The fungus crumbles and we see machinery where Thanos’ guts should be. It turns out he had a robotic decoy dealing with the Grand Master from the beginning of the scene. The real Thanos smashes the simulator while the Elder is still in it and takes the Mind Gem.

While the robotic decoy is something of a neat twist, it is kind of disappointing that the Grand Master can’t tell the difference between a robot and flesh and blood. Starlin even points out how ridiculous it is that the possessor of the Mind Gem wouldn’t have used it to realize that the being to whom he was speaking wasn’t the real Thanos. As the Mad Titan points out, that gem is “a doorway to the mind.” While the twist is another demonstration of Thanos’ cunning, this gem acquisition isn’t as satisfying as the first four were.

Obviously the presence of Thanos, the names of the gems and the attainment of each of them one at a time are the only real similarities between Avengers: Infinity War and The Thanos Quest. The Collector is the only Elder of the Universe to appear in the movie, and the comic has no heroes standing in Thanos’ way as he deceives gems out of the hands of their possessors.

So, you may be wondering, which do I prefer? The movie or the comic?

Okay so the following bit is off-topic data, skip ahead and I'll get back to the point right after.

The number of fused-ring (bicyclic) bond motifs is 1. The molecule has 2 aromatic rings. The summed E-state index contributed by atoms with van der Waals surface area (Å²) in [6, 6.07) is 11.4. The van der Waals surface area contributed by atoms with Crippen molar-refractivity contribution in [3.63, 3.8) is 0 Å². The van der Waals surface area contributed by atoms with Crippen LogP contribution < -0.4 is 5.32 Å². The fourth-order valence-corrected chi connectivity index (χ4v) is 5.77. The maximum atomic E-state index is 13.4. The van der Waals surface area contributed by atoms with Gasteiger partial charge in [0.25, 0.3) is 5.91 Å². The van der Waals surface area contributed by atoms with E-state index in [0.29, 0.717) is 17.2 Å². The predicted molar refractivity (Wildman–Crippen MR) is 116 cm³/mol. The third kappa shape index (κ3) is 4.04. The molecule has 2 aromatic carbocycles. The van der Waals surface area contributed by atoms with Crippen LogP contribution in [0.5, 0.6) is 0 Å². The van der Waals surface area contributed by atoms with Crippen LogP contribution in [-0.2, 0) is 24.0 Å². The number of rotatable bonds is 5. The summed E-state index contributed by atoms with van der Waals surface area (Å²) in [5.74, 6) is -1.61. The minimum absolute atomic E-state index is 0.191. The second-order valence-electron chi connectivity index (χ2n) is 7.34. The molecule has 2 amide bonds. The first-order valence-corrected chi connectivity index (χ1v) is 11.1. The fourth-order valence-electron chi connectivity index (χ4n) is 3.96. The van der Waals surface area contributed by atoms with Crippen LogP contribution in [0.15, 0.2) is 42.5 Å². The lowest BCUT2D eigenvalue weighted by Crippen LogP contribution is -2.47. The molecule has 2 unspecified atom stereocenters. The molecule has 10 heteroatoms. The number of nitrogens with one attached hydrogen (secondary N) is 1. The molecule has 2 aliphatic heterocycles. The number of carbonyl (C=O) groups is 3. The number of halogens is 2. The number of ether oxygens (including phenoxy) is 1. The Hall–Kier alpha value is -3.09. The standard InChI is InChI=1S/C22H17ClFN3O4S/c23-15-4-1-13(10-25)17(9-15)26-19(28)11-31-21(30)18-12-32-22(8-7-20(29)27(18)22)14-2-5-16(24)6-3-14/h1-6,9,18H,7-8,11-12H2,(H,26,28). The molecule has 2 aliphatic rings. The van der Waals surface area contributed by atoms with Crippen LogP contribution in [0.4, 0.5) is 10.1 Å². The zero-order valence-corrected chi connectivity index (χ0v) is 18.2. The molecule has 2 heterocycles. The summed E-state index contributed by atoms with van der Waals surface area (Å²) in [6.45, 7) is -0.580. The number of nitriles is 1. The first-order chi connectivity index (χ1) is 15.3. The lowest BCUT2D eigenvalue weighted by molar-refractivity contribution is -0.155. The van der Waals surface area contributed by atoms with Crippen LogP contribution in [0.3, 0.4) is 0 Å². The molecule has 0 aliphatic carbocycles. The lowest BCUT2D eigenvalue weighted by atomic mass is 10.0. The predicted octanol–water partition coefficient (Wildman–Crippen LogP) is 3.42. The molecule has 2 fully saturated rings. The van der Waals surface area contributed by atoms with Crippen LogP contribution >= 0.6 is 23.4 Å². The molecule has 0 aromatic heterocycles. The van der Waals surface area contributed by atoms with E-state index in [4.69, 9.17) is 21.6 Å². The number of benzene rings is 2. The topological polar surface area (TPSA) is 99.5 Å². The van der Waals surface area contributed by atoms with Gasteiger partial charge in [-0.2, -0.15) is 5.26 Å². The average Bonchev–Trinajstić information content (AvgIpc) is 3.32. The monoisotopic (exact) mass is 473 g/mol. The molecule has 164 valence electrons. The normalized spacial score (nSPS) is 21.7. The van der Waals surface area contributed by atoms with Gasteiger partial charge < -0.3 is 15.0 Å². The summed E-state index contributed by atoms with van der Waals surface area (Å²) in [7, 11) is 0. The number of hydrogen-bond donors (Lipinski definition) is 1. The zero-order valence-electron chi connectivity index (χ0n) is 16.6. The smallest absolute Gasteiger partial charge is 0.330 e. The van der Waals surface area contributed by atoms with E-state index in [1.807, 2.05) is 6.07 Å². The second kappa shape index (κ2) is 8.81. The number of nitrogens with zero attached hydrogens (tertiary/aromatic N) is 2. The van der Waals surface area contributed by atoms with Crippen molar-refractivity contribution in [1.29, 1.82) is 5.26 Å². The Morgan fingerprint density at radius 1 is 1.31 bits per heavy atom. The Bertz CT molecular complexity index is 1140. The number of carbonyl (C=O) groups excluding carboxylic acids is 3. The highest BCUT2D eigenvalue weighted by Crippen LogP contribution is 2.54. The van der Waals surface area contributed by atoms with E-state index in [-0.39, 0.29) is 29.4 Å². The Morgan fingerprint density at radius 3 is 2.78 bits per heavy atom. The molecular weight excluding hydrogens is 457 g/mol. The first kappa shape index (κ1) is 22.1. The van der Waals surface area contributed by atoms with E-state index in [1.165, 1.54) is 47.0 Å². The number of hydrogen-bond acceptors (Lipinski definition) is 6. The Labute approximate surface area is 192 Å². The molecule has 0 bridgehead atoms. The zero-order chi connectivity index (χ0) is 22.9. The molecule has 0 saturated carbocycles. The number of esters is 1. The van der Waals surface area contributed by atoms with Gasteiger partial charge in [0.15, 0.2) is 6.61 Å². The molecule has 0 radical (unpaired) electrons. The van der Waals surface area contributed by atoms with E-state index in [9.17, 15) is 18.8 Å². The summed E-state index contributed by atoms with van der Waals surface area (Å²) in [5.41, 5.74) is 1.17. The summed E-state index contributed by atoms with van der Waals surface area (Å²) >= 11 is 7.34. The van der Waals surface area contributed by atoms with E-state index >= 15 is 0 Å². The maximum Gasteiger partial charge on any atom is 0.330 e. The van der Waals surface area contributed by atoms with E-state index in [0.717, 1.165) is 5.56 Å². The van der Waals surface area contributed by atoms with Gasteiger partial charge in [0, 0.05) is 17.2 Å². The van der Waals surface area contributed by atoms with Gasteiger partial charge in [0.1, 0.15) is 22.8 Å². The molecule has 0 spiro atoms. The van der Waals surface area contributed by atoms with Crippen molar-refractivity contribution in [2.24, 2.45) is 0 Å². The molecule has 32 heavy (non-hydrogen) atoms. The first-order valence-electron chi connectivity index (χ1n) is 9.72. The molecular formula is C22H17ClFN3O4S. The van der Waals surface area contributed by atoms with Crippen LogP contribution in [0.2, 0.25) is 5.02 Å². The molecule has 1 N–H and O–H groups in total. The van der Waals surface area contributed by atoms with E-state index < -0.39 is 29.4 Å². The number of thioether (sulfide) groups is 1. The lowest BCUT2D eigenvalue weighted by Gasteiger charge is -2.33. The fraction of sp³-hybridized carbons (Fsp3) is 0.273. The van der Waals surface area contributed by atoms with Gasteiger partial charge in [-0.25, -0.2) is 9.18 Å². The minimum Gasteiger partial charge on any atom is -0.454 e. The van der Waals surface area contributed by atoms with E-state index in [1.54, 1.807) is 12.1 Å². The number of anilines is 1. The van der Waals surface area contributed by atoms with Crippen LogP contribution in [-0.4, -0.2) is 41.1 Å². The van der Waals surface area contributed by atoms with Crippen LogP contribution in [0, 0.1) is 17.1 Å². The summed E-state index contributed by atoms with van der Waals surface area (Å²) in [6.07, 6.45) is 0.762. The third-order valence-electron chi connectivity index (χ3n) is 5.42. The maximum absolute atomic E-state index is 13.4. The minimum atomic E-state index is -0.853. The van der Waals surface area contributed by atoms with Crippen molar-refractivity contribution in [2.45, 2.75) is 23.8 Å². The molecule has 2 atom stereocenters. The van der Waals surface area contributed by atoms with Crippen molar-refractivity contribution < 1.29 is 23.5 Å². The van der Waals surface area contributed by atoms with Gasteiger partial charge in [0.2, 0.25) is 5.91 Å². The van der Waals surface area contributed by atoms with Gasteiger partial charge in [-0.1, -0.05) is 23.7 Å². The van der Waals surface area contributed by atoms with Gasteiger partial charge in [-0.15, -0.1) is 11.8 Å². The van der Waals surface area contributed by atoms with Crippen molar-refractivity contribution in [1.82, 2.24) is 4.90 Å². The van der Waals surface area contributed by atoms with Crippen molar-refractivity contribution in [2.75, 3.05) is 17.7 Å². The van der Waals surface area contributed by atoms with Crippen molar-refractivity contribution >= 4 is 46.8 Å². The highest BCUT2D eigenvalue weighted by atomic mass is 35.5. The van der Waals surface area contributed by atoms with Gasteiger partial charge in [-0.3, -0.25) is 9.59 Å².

It’s hard to say. While the movie isn’t perfect, it’s very, very good. Yes, I would have liked to have seen the first gem stolen from Nova Corps, and the Asgardian ship attacked, but what we did get was full of top-notch acting and character work. Robert Downey Jr., Chris Hemsworth and Elizabeth Olsen were standouts in a uniformally excellent cast, but Josh Brolin as Thanos deserves the highest kudos along with the movie’s effects team. Brolin had to wear a foam headpiece that was the size of Thanos’ head, with a camera on his face for visual effects. Also, depending on the scene, Brolin had to wear various foam parts on his body so other actors didn’t get too close to his real body, thereby maintaining Thanos’ physical dimensions. Nevertheless, Brolin turns in a powerful performance, loaded with gravitas, arrogance, and even, at times, compassion. Apparently, Brolin used Marlon Brando’s performance in Apocalypse Now as a starting point, and you can kind of see it. The result is perhaps the most impressive motion-capture character since Gollum in the Lord of the Rings trilogy.